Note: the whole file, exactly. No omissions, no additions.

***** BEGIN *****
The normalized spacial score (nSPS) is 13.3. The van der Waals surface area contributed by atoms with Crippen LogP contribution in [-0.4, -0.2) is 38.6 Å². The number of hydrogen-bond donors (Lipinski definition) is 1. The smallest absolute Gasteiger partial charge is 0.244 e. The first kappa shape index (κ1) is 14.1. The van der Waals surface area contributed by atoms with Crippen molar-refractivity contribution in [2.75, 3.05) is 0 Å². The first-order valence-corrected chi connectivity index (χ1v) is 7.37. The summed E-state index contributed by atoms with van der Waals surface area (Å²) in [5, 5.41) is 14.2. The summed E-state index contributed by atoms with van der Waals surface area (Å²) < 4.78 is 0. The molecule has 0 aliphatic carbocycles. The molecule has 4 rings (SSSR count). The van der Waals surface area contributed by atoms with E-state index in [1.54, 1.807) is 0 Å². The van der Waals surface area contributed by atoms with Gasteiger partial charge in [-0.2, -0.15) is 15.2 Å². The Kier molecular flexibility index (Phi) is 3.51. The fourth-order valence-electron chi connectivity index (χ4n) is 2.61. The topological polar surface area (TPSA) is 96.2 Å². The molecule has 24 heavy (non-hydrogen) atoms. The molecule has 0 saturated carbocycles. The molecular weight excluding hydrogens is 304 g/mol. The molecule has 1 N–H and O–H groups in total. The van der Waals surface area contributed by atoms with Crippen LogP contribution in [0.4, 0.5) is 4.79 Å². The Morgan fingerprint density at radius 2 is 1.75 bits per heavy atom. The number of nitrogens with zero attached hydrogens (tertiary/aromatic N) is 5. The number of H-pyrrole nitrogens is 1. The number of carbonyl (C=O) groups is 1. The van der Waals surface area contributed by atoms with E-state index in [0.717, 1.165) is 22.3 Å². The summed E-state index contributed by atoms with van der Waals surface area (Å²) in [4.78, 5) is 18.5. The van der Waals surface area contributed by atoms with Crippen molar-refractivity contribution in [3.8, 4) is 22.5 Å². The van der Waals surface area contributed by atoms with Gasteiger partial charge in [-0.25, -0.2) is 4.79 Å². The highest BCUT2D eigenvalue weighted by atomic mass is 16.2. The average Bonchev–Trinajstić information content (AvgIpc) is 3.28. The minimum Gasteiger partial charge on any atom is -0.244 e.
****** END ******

The normalized spacial score (nSPS) is 13.3. The van der Waals surface area contributed by atoms with Crippen LogP contribution in [-0.4, -0.2) is 38.6 Å². The number of hydrogen-bond donors (Lipinski definition) is 1. The smallest absolute Gasteiger partial charge is 0.244 e. The first kappa shape index (κ1) is 14.1. The van der Waals surface area contributed by atoms with Crippen molar-refractivity contribution in [2.75, 3.05) is 0 Å². The first-order valence-corrected chi connectivity index (χ1v) is 7.37. The summed E-state index contributed by atoms with van der Waals surface area (Å²) in [5, 5.41) is 14.2. The summed E-state index contributed by atoms with van der Waals surface area (Å²) < 4.78 is 0. The molecule has 0 aliphatic carbocycles. The molecule has 4 rings (SSSR count). The van der Waals surface area contributed by atoms with E-state index in [1.54, 1.807) is 0 Å². The van der Waals surface area contributed by atoms with Gasteiger partial charge in [-0.2, -0.15) is 15.2 Å². The Kier molecular flexibility index (Phi) is 3.51. The fourth-order valence-electron chi connectivity index (χ4n) is 2.61. The topological polar surface area (TPSA) is 96.2 Å². The molecule has 24 heavy (non-hydrogen) atoms. The molecule has 0 saturated carbocycles. The molecular weight excluding hydrogens is 304 g/mol. The molecule has 1 N–H and O–H groups in total. The van der Waals surface area contributed by atoms with Crippen LogP contribution in [0.4, 0.5) is 4.79 Å². The Morgan fingerprint density at radius 2 is 1.75 bits per heavy atom. The number of nitrogens with zero attached hydrogens (tertiary/aromatic N) is 5. The number of H-pyrrole nitrogens is 1. The number of carbonyl (C=O) groups is 1. The van der Waals surface area contributed by atoms with E-state index in [0.717, 1.165) is 22.3 Å². The summed E-state index contributed by atoms with van der Waals surface area (Å²) in [4.78, 5) is 18.5. The van der Waals surface area contributed by atoms with Crippen molar-refractivity contribution in [3.8, 4) is 22.5 Å². The van der Waals surface area contributed by atoms with Gasteiger partial charge in [-0.25, -0.2) is 4.79 Å². The highest BCUT2D eigenvalue weighted by atomic mass is 16.2. The average Bonchev–Trinajstić information content (AvgIpc) is 3.28. The minimum Gasteiger partial charge on any atom is -0.244 e.